South Korea is not high on the list of many backpackers who travel to Asia.
Despite a booming ESL industry, English is not so widely-spoken in ‘The Land of the Morning Calm’ as you might expect, nor does Korea have a well-trodden backpacking route like Thailand, Indonesia or Vietnam.
However, hiding amid the largely homogeneous landscape and conservative cities, there are some weird and wonderful things to do in South Korea.
So just what are people missing out on?
Quite a lot actually!
I can’t cover them all, so I’ll just focus on some highlights.
Here are ten of the best things to do in South Korea…
Eat live octopus at Jagalchi Fish Market
Busan is the port city on the south-east corner of South Korea.
In this Irishman’s humble opinion, it is far and away the best city in Korea (Hi Seoul, sorry, not sorry!).
This world famous fish market is the biggest in the country, so if you’re into fresh fish this is where to go. Even if you’re not, it’s worth checking out for the opportunity to try some sannakji.
That’s live octopus. If you like your food squiggling and squirming, then look no further! A little tip, chew it well or it will stick in your throat! (Yes, really!)
Step foot in North Korea
The troubled history of Korea is no secret. What happens across the border in the enigma that is North Korea is quite a mystery though, often shrouded in a veil of terror and controversy.
While a visit deep into the heart of the bubble may be too far for many, you can get pretty close when in South Korea. Tours to the various parts of the heavily armed and ironically named De-Militarized Zone (DMZ) run daily.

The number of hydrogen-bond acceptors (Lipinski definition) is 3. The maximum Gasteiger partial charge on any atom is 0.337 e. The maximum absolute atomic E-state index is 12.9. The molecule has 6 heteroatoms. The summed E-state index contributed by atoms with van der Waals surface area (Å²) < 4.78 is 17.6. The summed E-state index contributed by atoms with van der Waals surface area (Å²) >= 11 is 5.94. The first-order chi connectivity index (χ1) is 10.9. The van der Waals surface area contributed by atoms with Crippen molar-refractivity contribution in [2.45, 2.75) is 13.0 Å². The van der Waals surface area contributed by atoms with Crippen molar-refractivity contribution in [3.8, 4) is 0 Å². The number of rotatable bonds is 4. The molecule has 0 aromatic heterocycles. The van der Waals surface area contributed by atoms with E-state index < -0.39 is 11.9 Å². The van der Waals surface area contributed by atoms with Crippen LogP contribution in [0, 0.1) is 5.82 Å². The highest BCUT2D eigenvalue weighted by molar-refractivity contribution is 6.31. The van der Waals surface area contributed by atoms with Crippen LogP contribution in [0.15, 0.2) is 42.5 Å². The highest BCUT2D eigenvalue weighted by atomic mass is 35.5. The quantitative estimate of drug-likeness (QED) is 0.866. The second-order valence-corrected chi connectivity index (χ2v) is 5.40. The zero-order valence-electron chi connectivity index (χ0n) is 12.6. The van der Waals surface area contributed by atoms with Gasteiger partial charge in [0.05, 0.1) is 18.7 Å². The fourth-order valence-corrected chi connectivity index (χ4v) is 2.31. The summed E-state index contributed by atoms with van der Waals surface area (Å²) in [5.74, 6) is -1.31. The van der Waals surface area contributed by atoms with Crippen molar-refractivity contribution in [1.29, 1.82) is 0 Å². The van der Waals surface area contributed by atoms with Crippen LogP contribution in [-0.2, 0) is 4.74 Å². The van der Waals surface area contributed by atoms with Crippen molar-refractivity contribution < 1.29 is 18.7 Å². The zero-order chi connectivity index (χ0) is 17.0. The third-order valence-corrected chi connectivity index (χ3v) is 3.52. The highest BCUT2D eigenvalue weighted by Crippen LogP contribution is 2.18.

The popular tour with a visit to the Joint Security Area (JSA) will set you back about $100. Dress conservatively and obey the rules. For example, don’t stand too close to the guards or they may push you.
Once again, not joking.
Chill with animals in a cafe
How does hanging out with animals while having a coffee sound?
This is one of the most popular things to do in South Korea, particularly in Seoul. Young Korean people and tourists alike will chat over a latte while cuddling dogs and cats in these themed cafes.
It doesn’t stop there though as you can take it further with sheep cafes, owl cafes and, most randomly, a raccoon cafe.
Some of these places carry a distinct odor but otherwise it’s a fun, if not pricey novelty to enjoy in Korea. In some establishments, drinks cost around $10.
So, one cappuccino? Would you like a rabies shot with that?
Go ice fishing in the mountains
Festivals are one of the easiest things to do in South Korea because there are so many. For an authentic cultural experience, venture outside the big cities for the opportunity to experience such wonders as the mushroom, apple or sweet fish festivals.
For the more adventurous souls, the ice fishing festival in far-flung Hwacheon is worth the jaunt. Right up near the border to North Korea, Hwacheon hosts this festival every winter.
The masses descend upon the frozen river and spend days catching fish through holes in the ice. It’s chilly but definitely a fun experience.
If you haven’t much luck fishing, you can always buy your dinner from the vendors on-site who will grill the fresh catch up for you!
Experience Andong Mask Dance Festival
When the Queen of England visited Korea she asked to be taken to the most Korean place there was. They brought her to Andong to experience the annual Mask Dance Festival.